Esophagus ObstructionsThe esophagus is a muscular tube that propels food from the bottom of the throat to the stomach. It is ten inches in length and originates in the neck. Then it passes through the entire length of the chest until the lower end joins the stomach within the abdomen. The esophagus serves no digestive function and acts solely as a pathway for swallowed food. Diseases of the esophagus produce symptoms because they block it. Therefore the symptom they have in common is "difficulty in swallowing" or the "food gets stuck." Adults with disease in this area may also complain of upper abdominal burning and discomfort. Diagnostic problems for this organ are far less complicated than in other areas of the gut. The entire tube can be examined by direct inspection and parts of diseased tissue removed for diagnosis. Techniques of esophagus surgery, in all its segments, are well developed; some of the procedures for reconstructing the swallowing mechanism are quite ingenious.
Why do you place such importance on exactly how long I have had difficulty swallowing?It gives me a clue to the possible cause. Recent onset is most often due to a tumor. Intermittent difficulty over several years is more likely due to an inflammation or a muscular disorder at its lower end.
What significance is there to my pointing out where I feel that the food gets stuck?This is a rough guide to the site of obstruction. Thus, if you were to point to the neck, it would sugest a developmental pouch (diverticulum) which blocks the food.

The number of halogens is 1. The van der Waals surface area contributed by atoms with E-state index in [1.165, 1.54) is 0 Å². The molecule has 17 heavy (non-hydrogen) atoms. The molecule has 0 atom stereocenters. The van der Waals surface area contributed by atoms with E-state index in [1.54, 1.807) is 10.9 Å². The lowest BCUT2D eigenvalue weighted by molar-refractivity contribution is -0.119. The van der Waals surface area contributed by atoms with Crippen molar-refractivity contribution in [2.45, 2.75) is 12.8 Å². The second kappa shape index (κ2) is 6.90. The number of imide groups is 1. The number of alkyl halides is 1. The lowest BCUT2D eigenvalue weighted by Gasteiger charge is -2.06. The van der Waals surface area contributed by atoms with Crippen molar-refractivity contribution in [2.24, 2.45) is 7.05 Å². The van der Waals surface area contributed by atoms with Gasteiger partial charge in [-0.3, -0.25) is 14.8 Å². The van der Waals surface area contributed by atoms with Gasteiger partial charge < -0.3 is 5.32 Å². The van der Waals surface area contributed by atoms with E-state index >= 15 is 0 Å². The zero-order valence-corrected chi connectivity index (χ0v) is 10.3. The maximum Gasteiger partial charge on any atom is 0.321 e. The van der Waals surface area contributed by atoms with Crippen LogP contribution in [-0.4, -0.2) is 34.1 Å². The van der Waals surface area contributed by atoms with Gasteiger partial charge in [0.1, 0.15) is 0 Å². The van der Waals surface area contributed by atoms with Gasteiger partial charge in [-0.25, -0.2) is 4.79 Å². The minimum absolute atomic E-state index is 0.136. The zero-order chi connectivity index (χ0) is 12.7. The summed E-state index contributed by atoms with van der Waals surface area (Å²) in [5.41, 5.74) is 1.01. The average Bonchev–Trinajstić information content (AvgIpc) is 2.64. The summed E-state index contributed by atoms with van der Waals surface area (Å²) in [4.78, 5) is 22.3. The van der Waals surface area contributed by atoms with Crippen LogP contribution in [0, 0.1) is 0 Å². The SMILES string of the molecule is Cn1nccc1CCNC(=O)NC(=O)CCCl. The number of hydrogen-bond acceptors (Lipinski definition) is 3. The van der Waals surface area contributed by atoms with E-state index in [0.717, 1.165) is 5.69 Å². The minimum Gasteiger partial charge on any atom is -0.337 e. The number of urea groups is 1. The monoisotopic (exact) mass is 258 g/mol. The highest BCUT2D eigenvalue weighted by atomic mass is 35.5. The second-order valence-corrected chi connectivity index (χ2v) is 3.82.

What is the pouch (diverticulum) in the neck? How does it arise and what is the treatment?This is a side pocket in the esophagus. One is born with it. It grows larger with time. The pouch represents the vestige of what is the gill in the fish. It causes trouble in swallowing when it grows too big, pushing aside the normal esophagus so food goes into it instead of going down the normal way. Patients frequently learn to empty it by squeezing and manipulating the bulge in the neck area. If the diverticulum causes no symptoms, it should be left strictly alone. If it causes symptoms, it should be removed. This operation is done through an incision in the neck; the outpocketing is removed and the normal straight path for food is restored.
How accurate is the X ray?In esophageal problems the X ray is extremely reliable and helpful. It serves to indicate the exact site of obstruction and accurately suggests its most likely cause.
Can there be no obstruction even though I have difficulty swallowing?In these instances the swallowing difficulty is not caused by a block. Less common causes of inability to swallow normally are due to impaired function, paralysis, weakness, or improper synchronization of the involved parts. These are encountered in individuals with strokes and certain brain and muscle diseases.
How do you determine the real cause?The final diagnosis of a tumor or inflammation is made by looking directly into the esophagus with a lighted tube and removing a piece of abnormal tissue for microscopic examination. This can be done under local anesthesia, with the throat numbed, or under a light sleep. The report on the tissue is usually available in twenty four hours.